Luxembourg can be a lonely place. With more than half of its population coming from elsewhere you might think there are not many links between us. Wrong! Let's not forget about the things that keep us all going: success, acceptance, and most importantly, love!

In this brand-new series, RTL Today sheds some light on the aspects of life that are hardly ever publicly addressed in the Grand Duchy. What makes Luxembourg a special place to fall in love? What is the first impression that people have of me, and how can I potentially influence that? What are typical mistakes when going on a date?

Claudia Neumeister is a psychologist and for 20 years she has worked as a head hunter for companies including Microsoft and Amazon. Two years ago, she founded a successful dating platform in Luxembourg. In Live.Love.Luxembourg! she shares her most important experiences as a “matchmaker” and equips us with the secret weapons to succeed.

Be careful: single or not, dating or not, you might see yourself in a completely different light ; -).

Part One: Love and stereotypes and Luxembourg

In my work, I ask my clients for their preferences regarding their dream partner. One of the questions I ask is about nationality and clients can range their preferences from “No go” to “must have” on a five-point scale.

I am often surprised by the answers. Depending on the client’s own nationality, there are often distinct restrictions on the nationality a dream partner should or should not have. When I probe deeper in a one-to-one conversation, I am confronted with stereotypical answers about the character and behaviour that members of a certain nation are assumed to possess. I also see similar stereotypes when it comes to professions, fields of study, family status, and of course age. Being governed by stereotypes is not a question of education, most of my clients are University-educated. Nor is it a question of a limited geographical experience, as most of my clients are expatriates. In dating, stereotypes are the biggest limiting factor. Why is it so hard to overcome them?

How your brain may stop you from finding “The One” How many Germans does it take to change a lightbulb?

One. We are efficient and don’t have humour.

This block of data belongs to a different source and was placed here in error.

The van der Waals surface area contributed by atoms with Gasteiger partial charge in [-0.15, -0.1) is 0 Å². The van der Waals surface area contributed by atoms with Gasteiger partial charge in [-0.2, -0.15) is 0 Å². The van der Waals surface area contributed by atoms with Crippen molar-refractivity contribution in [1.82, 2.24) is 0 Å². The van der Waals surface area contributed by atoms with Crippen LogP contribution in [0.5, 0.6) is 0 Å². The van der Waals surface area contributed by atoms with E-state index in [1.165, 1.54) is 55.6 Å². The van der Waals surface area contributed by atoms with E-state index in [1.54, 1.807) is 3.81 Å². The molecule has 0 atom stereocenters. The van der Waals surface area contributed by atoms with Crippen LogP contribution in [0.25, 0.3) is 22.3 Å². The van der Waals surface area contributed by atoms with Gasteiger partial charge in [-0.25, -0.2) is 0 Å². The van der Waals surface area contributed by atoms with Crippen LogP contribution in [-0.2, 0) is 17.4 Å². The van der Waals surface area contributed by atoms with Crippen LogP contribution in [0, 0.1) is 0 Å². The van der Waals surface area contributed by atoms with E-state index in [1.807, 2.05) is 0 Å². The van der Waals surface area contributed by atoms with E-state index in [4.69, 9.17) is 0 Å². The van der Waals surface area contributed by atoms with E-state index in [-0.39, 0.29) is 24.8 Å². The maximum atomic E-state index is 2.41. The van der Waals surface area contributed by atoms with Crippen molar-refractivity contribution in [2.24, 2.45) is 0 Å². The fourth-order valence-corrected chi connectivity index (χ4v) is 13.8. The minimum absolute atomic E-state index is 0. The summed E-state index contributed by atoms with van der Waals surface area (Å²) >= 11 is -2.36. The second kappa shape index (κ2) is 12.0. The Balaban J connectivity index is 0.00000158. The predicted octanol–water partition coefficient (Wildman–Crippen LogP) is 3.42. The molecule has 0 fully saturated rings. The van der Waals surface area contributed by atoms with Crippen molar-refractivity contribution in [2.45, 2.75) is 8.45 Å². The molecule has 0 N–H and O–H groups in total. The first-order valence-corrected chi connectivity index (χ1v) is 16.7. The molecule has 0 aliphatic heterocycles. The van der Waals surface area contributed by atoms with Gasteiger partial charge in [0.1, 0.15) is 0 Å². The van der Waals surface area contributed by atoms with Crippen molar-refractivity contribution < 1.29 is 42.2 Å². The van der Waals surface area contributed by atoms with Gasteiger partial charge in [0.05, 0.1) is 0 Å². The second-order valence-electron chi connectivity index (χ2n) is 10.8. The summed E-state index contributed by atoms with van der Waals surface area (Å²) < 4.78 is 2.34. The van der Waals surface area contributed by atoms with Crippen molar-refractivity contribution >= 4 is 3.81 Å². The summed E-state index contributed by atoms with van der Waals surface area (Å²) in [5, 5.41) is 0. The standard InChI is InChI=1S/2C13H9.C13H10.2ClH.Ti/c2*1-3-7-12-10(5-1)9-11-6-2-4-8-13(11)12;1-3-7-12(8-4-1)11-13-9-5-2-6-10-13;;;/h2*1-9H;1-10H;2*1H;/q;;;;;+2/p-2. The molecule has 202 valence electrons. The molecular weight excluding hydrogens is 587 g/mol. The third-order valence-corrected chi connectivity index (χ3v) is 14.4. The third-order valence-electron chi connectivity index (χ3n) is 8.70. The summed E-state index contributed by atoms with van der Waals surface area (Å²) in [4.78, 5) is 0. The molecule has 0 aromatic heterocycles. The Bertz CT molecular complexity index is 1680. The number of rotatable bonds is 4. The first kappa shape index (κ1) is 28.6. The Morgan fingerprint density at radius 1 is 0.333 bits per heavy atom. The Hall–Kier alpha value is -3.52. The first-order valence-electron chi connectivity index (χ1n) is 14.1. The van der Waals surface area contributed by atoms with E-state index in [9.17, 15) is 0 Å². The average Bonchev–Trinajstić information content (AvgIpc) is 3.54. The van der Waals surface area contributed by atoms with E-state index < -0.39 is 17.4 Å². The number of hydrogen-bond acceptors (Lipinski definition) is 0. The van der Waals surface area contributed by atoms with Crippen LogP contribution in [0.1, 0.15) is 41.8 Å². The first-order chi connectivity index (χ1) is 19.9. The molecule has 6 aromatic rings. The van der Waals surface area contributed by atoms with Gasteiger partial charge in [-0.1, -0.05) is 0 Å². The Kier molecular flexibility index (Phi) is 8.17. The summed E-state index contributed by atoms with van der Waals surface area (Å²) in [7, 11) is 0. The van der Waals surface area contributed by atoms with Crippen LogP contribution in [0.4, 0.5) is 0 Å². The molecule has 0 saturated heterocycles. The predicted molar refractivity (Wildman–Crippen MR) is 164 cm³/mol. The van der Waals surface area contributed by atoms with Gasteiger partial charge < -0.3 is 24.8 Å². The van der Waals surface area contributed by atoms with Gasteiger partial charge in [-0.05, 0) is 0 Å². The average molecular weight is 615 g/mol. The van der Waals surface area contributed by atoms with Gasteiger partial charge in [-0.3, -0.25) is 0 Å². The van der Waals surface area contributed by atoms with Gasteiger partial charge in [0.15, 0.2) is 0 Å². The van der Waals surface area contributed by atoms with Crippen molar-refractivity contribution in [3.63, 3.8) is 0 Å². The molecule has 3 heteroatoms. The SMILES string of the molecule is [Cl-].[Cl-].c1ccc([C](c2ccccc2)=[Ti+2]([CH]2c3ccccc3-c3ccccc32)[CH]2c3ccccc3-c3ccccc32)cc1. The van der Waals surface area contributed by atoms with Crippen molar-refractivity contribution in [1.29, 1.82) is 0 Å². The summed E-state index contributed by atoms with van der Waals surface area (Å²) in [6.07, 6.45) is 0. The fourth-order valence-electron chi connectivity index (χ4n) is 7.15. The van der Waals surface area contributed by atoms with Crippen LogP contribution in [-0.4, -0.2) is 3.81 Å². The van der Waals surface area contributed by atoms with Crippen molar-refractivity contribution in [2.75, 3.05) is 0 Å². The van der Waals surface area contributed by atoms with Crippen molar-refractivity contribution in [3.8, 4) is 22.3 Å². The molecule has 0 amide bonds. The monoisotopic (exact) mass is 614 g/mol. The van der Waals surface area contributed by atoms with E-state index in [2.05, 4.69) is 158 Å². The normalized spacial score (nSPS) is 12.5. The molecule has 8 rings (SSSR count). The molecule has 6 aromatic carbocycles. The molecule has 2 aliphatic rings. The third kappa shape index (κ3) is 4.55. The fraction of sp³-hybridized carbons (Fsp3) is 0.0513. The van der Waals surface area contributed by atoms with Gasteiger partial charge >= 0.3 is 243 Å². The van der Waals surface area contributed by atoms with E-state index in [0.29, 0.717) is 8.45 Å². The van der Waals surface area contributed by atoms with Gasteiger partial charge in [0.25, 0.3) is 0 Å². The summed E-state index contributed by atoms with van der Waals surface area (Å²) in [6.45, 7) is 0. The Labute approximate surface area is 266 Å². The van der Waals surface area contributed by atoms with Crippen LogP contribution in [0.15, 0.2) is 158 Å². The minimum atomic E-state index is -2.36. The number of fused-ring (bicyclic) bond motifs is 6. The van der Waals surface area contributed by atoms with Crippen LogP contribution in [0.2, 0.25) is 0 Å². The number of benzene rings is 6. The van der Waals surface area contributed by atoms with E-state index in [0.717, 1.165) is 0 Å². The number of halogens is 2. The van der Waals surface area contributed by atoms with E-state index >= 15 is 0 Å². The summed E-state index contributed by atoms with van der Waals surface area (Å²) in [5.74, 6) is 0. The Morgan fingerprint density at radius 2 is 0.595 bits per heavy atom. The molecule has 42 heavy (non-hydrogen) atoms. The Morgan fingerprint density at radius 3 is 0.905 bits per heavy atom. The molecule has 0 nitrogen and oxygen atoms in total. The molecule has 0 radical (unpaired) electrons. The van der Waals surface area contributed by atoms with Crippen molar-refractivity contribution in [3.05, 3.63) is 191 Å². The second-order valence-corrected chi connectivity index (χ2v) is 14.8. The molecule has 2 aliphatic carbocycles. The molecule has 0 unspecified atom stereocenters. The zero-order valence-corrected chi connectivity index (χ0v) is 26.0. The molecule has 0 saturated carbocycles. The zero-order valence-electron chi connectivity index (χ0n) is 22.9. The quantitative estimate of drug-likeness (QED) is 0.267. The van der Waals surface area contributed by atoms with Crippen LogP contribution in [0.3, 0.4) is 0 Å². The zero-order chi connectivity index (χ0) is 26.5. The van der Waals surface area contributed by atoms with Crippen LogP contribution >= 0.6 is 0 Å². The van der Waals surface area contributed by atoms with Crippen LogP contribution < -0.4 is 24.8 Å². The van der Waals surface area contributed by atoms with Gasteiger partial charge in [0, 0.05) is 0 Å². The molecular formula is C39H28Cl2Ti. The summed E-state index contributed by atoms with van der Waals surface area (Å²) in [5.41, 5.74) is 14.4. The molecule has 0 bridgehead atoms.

This tongue-in-cheek example of “Germanness” is just one example of how stereotypes can govern how we think about the world (and ourselves) and how they can affect our decision-making.

Every day, our brains have to compute vast amounts of information. To make this task easier, our biases help us in our decision-making by sorting this information into mental pigeon holes. Thus, stereotypes are born. While most of us recognise that we can fall prey to bias, we almost never think we are biased in the current moment! Biases exert their influence outside of our conscious awareness.

'If you have a brain, you are biased' (Dr David Rock)

We all have biases. In some ways, they are very helpful and adaptive, allowing us to use previous knowledge in making new decisions. When our Neanderthal ancestors saw a sabre tooth tiger, they just KNEW that this was bad news and that they’d better avoid that tiger, if they didn’t want to end up as dinner. So, stereotypes are embedded into our brains, and they produce behaviours designed to protect us. That’s the great news. At the same time, they can be unhelpful, keeping us from considering a broad range of options, or blinding us to fresh information.

The good news is that we can recognize and change our biases if they are not helpful.

Recognizing your biases is the first step. The Implicit Association Test (IAT) which Harvard University developed may help you: .

Then ask yourself: are the characteristics and behaviours I attribute to a certain nation (or age, gender, profession, field of study, family status) really true? Or do they stem from an experience I had with one individual? Or perhaps my fear of the unknown?

Which are the stereotypes associated with my own nationality? How do I conform to these stereotypes?

If you live in, and have never left, the country you are born in, then it’s quite natural – and possibly affordable – to have a preference for a partner coming from your own country, region, or even village.

In Luxembourg however, we live in a multinational society. More than 50% of the people living and working here have not been born in this country and came here to work (some even enjoy the experience so much that they have decided to stay). On top of that, the population is quite small. As a consequence, if you decide to not even consider to meet someone who does not conform to your choice of preferences, the choice remains quite small. If you are biased against certain men and women because of the way you THINK they could behave, you are narrowing your choice unnecessarily.

In his book “The Hidden Brain: How Ocean Currents Explain Our Unconscious Social Biases”, the scientific journalist Shankar Vedantam puts it beautifully: “Extraordinary people are not extraordinary because they are invulnerable to unconscious biases. They are extraordinary because they choose to do something about it.”
By recognizing and changing your biases you broaden your view and develop your personality.

Surprise yourself! You may even be rewarded with a loving partner you would otherwise not have even considered before.

Claudia Neumeister